Connected Toys Are the Weak Security Link

Dec 13, 2016

“Internet of Things” and “smart homes” are the latest trends to see a major upswing in the world today. Notwithstanding a new trend has emerged, and it is in the form of smart toys. Yes, children toys are the latest items to be internet enabled, and allowed for things like predictive behavior so the toys basically “learn” as time goes on as your child interacts with the toy. In addition, some of these toys allow kids to post photos and setup screen names with parental accounts established first. All these toys do require parents to sync with a mobile app on their smartphone or tablet, and register using personal credentials (address, phone number, email) by the parents. Now that these devices are connected the internet, it becomes another avenue for hackers to intercept the transmitted information and use it for their own personal malice. In 2015, hackers breached toy maker Vtech and stole millions of records including real names, birthdates, addresses, and other identifiable personal information leaving users compromised and their personal security at risk.

How many parents out there are internet security professionals along with their kids? Usually none are, however parents need to exercise caution when setting up these smart toys for their children and take the necessary precautions to not only protect themselves, but protect their children as well:

  1. Do your homework first before deciding to purchase that smart toy. Do an online search for the name of the toy and append one of the following words at the end: hacked, security, vulnerability, breach to determine if anyone has reported security compromises with those specific toys.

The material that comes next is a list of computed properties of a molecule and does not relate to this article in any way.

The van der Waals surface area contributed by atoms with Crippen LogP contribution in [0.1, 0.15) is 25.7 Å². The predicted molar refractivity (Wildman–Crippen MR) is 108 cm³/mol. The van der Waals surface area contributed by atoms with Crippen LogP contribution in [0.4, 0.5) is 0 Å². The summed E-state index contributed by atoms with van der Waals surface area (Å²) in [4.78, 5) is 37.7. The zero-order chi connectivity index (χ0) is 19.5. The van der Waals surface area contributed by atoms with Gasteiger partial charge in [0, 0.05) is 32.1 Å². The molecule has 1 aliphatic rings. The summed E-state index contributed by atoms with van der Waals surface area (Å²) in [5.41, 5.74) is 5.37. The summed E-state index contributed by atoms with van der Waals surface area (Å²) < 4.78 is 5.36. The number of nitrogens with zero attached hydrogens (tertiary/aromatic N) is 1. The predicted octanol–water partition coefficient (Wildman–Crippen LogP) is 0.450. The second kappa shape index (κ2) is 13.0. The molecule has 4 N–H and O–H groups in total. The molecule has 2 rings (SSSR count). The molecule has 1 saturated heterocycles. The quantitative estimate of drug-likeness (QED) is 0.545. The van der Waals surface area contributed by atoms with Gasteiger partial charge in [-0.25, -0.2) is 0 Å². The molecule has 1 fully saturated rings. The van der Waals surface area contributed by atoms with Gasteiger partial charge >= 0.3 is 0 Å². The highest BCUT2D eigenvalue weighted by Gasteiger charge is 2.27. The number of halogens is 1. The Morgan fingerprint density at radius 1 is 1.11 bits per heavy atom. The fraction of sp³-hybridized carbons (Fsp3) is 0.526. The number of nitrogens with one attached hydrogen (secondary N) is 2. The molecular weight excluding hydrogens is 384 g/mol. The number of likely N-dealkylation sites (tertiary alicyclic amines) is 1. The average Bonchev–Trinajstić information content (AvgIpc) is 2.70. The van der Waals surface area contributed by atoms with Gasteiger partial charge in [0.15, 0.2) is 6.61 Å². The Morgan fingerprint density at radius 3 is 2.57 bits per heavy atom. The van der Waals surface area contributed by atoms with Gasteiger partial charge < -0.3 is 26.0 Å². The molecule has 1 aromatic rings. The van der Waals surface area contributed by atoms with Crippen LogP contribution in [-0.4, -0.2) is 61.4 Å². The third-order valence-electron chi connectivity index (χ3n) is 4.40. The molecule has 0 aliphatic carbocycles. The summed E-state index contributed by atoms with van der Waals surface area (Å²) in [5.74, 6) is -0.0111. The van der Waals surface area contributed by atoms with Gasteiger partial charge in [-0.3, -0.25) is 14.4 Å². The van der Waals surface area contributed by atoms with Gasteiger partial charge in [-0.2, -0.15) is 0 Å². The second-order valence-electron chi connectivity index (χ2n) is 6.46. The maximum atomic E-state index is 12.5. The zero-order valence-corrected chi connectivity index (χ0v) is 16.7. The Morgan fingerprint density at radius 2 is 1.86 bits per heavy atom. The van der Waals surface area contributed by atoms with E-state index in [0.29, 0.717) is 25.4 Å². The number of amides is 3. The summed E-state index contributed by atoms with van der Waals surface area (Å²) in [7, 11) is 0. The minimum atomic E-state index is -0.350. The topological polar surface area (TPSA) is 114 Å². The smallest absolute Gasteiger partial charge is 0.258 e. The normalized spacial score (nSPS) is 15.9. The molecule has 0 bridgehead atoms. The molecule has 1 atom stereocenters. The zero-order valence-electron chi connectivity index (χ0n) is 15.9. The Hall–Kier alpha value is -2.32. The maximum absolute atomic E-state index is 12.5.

2. If possible, make sure the software running on the toys is completely patched and up to date. It is no different than adults purchasing a smartphone, laptop, or tablet. Those are updated first before use, and these toys are no different. There could be the off chance that an update or patch was released well after the toy was shipped to you.
  3. Always review the privacy policy associated with the smart toy before handing it over to your child. This isn’t to replace any other protective measures recommended, but it shows the vendor takes it very seriously.
  4. If the smart toy does connect to Wi-Fi, please make sure access is limited to private secured wireless networks (like select home networks). Never connect the toy to a public Wi-Fi network. Public Wi-Fi networks are often unencrypted, and this is easy access for a hacker to obtain personal data transmitted.
  5. Parents, when registering your child’s toy if necessary, it is ok to use some false information instead of real information like address, date of birth, and even real names (use screen names instead). This way, if the toy does suffer a security breach, they have only retrieved fake information and your personal information is safe.
  6. If possible, ensure the smart toy does not share its location publicly. This is another way hackers can obtain sensitive information when toys “check-in” to places in real time. Although the risk now is very low, this cannot be ignored.
  7. Last but certainly not least, if you can, run a malware scan on the smart toy to ensure the device was not inadvertently loaded with malicious software (called malware). Talk to a security professional if you have any questions about this part, as it can be more complex.

While it seems cool to provide your children with the latest interactive experience with their toys, great caution needs to be exercised to protect their private information and your own. These toys are no longer exempt from the bad guys, and vendors cannot sweep this under the rug since the rules no longer apply to just Internet access anymore.

Just like any mobile App parents may want to use it is important to have restrictions to limit when these connected toys can and cannot be used. Net Nanny provides powerful tools for parents see which Apps their kids are using and create limitations on their use, helping to ensure these “always connected” toys are not “always on”.

Source: ABC News